Since 2008, Insurers Have Been Required by Law to Cover Mental Health—Why Many Still Don't

The Mental Health Parity and Addiction Equity Act -- which requires group health insurance plans that offer coverage for mental illness and substance use disorders to provide those benefits in no more restrictive way than all other treatments -- was signed into law almost five years ago. But significant hurdles are still preventing it from taking effect.

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In October 2008, Congress passed legislation designed to end longstanding insurance practices that discriminated against people with mental illness and drug and alcohol addictions. It was a landmark achievement, won after a dozen years of sustained advocacy by mental health advocates. Yet implementation of the Mental Health Parity and Addiction Equity Act of 2008 has been hobbled by a lack of clear guidance from the government, and final rules governing the statute have yet to be published.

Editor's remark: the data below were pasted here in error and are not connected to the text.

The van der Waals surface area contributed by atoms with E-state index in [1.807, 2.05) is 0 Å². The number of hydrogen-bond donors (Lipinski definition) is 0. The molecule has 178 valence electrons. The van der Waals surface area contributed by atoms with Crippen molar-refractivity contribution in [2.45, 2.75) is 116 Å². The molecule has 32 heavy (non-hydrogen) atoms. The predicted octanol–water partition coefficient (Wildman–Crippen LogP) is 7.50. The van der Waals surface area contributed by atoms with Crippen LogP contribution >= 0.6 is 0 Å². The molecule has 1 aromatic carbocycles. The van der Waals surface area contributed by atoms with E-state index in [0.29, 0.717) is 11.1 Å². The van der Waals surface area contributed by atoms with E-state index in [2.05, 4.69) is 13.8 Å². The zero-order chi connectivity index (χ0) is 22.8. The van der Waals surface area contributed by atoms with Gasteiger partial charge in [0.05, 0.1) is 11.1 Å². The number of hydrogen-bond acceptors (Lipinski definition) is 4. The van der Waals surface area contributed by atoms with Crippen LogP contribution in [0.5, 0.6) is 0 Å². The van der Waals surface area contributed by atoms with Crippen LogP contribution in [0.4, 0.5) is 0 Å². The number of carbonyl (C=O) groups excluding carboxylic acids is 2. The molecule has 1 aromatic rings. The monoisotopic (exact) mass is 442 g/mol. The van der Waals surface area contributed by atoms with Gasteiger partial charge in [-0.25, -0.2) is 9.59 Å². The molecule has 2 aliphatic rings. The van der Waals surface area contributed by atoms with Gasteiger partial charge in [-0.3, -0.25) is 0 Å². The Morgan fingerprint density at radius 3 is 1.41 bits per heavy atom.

The result is significant confusion over insurance companies' and employers' responsibilities under the law, which currently applies to 140 million Americans who receive health insurance from organizations with more than 50 employees. In too many cases, advocates claim, consumers still face barriers to getting recommended mental health and substance abuse services.